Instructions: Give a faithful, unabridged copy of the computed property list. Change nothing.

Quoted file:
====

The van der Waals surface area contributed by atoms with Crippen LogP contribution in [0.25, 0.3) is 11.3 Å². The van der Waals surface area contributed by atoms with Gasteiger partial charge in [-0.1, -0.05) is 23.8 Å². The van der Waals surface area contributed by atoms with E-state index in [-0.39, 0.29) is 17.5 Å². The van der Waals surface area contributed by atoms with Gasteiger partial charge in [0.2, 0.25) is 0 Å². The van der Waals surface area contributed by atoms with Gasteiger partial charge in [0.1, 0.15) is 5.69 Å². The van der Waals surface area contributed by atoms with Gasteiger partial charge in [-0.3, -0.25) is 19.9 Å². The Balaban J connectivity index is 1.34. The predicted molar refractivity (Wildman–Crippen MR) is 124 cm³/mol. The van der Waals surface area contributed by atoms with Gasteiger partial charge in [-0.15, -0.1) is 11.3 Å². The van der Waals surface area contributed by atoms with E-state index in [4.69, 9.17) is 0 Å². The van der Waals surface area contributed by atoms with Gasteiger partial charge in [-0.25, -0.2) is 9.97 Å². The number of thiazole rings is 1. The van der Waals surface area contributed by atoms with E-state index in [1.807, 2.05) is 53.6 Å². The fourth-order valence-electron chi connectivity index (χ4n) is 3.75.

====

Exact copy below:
The van der Waals surface area contributed by atoms with Crippen LogP contribution in [0.25, 0.3) is 11.3 Å². The van der Waals surface area contributed by atoms with Gasteiger partial charge in [-0.1, -0.05) is 23.8 Å². The van der Waals surface area contributed by atoms with E-state index in [-0.39, 0.29) is 17.5 Å². The van der Waals surface area contributed by atoms with Gasteiger partial charge in [0.2, 0.25) is 0 Å². The van der Waals surface area contributed by atoms with Gasteiger partial charge in [0.1, 0.15) is 5.69 Å². The van der Waals surface area contributed by atoms with Gasteiger partial charge in [-0.3, -0.25) is 19.9 Å². The Balaban J connectivity index is 1.34. The predicted molar refractivity (Wildman–Crippen MR) is 124 cm³/mol. The van der Waals surface area contributed by atoms with Gasteiger partial charge in [-0.15, -0.1) is 11.3 Å². The van der Waals surface area contributed by atoms with E-state index in [4.69, 9.17) is 0 Å². The van der Waals surface area contributed by atoms with Gasteiger partial charge in [-0.25, -0.2) is 9.97 Å². The number of thiazole rings is 1. The van der Waals surface area contributed by atoms with E-state index in [1.807, 2.05) is 53.6 Å². The fourth-order valence-electron chi connectivity index (χ4n) is 3.75.